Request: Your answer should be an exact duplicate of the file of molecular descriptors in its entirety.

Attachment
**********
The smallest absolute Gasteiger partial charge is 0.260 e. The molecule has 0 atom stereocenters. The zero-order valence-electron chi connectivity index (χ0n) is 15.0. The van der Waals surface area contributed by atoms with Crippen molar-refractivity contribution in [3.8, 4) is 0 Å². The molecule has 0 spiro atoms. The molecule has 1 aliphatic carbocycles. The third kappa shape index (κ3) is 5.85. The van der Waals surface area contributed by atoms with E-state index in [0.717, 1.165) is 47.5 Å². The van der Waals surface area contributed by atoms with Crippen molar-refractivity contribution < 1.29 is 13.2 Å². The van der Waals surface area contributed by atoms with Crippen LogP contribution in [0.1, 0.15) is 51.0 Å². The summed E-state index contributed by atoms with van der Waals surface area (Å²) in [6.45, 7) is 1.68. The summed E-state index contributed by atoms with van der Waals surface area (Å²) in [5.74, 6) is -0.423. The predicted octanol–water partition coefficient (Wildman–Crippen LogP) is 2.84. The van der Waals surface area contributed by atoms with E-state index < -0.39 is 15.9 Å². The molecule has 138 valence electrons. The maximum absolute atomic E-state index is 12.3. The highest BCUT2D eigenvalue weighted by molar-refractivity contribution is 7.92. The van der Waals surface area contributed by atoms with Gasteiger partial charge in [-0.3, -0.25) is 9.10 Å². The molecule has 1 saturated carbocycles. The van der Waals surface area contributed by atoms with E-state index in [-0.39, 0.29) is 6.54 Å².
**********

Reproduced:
The smallest absolute Gasteiger partial charge is 0.260 e. The molecule has 0 atom stereocenters. The zero-order valence-electron chi connectivity index (χ0n) is 15.0. The van der Waals surface area contributed by atoms with Crippen molar-refractivity contribution in [3.8, 4) is 0 Å². The molecule has 0 spiro atoms. The molecule has 1 aliphatic carbocycles. The third kappa shape index (κ3) is 5.85. The van der Waals surface area contributed by atoms with E-state index in [0.717, 1.165) is 47.5 Å². The van der Waals surface area contributed by atoms with Crippen molar-refractivity contribution < 1.29 is 13.2 Å². The van der Waals surface area contributed by atoms with Crippen LogP contribution in [0.1, 0.15) is 51.0 Å². The summed E-state index contributed by atoms with van der Waals surface area (Å²) in [6.45, 7) is 1.68. The summed E-state index contributed by atoms with van der Waals surface area (Å²) in [5.74, 6) is -0.423. The predicted octanol–water partition coefficient (Wildman–Crippen LogP) is 2.84. The van der Waals surface area contributed by atoms with E-state index < -0.39 is 15.9 Å². The molecule has 138 valence electrons. The maximum absolute atomic E-state index is 12.3. The highest BCUT2D eigenvalue weighted by molar-refractivity contribution is 7.92. The van der Waals surface area contributed by atoms with Gasteiger partial charge in [-0.3, -0.25) is 9.10 Å². The molecule has 1 saturated carbocycles. The van der Waals surface area contributed by atoms with E-state index in [-0.39, 0.29) is 6.54 Å².